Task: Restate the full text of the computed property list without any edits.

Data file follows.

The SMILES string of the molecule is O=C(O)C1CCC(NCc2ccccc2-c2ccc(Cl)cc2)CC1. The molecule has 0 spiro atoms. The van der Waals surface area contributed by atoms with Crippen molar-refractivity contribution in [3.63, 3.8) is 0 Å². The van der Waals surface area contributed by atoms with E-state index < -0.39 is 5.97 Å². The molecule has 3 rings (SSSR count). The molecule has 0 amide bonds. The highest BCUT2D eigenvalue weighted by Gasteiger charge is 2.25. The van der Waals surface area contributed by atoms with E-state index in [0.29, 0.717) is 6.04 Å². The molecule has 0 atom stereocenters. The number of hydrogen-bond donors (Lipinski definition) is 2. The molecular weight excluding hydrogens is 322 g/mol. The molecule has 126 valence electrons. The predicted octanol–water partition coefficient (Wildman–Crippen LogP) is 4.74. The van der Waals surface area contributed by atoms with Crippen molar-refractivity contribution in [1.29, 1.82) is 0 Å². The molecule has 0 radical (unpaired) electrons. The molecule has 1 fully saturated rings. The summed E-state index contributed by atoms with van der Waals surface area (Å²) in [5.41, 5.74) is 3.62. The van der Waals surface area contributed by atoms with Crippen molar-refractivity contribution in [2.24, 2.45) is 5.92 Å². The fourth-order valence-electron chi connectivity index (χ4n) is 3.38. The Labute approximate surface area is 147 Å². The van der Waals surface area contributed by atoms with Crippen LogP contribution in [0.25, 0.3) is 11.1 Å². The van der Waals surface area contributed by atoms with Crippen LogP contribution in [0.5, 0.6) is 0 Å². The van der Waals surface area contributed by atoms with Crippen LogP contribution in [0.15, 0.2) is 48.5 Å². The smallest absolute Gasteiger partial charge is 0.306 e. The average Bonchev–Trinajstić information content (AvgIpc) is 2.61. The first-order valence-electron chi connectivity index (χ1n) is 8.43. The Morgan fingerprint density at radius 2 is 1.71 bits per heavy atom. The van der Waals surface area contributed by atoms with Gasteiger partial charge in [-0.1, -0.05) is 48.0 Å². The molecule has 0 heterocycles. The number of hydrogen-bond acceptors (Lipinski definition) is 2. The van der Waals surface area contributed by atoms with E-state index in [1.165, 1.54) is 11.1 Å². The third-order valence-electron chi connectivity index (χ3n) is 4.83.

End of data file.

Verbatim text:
The SMILES string of the molecule is O=C(O)C1CCC(NCc2ccccc2-c2ccc(Cl)cc2)CC1. The molecule has 0 spiro atoms. The van der Waals surface area contributed by atoms with Crippen molar-refractivity contribution in [3.63, 3.8) is 0 Å². The van der Waals surface area contributed by atoms with E-state index < -0.39 is 5.97 Å². The molecule has 3 rings (SSSR count). The molecule has 0 amide bonds. The highest BCUT2D eigenvalue weighted by Gasteiger charge is 2.25. The van der Waals surface area contributed by atoms with E-state index in [0.29, 0.717) is 6.04 Å². The molecule has 0 atom stereocenters. The number of hydrogen-bond donors (Lipinski definition) is 2. The molecular weight excluding hydrogens is 322 g/mol. The molecule has 126 valence electrons. The predicted octanol–water partition coefficient (Wildman–Crippen LogP) is 4.74. The van der Waals surface area contributed by atoms with Crippen molar-refractivity contribution in [1.29, 1.82) is 0 Å². The molecule has 0 radical (unpaired) electrons. The molecule has 1 fully saturated rings. The summed E-state index contributed by atoms with van der Waals surface area (Å²) in [5.41, 5.74) is 3.62. The van der Waals surface area contributed by atoms with Crippen molar-refractivity contribution in [2.24, 2.45) is 5.92 Å². The fourth-order valence-electron chi connectivity index (χ4n) is 3.38. The Labute approximate surface area is 147 Å². The van der Waals surface area contributed by atoms with Crippen LogP contribution in [0.25, 0.3) is 11.1 Å². The van der Waals surface area contributed by atoms with Crippen LogP contribution in [0.5, 0.6) is 0 Å². The van der Waals surface area contributed by atoms with Crippen LogP contribution in [0.15, 0.2) is 48.5 Å². The smallest absolute Gasteiger partial charge is 0.306 e. The average Bonchev–Trinajstić information content (AvgIpc) is 2.61. The first-order valence-electron chi connectivity index (χ1n) is 8.43. The Morgan fingerprint density at radius 2 is 1.71 bits per heavy atom. The van der Waals surface area contributed by atoms with Gasteiger partial charge in [-0.1, -0.05) is 48.0 Å². The molecule has 0 heterocycles. The number of hydrogen-bond acceptors (Lipinski definition) is 2. The van der Waals surface area contributed by atoms with E-state index in [1.165, 1.54) is 11.1 Å². The third-order valence-electron chi connectivity index (χ3n) is 4.83.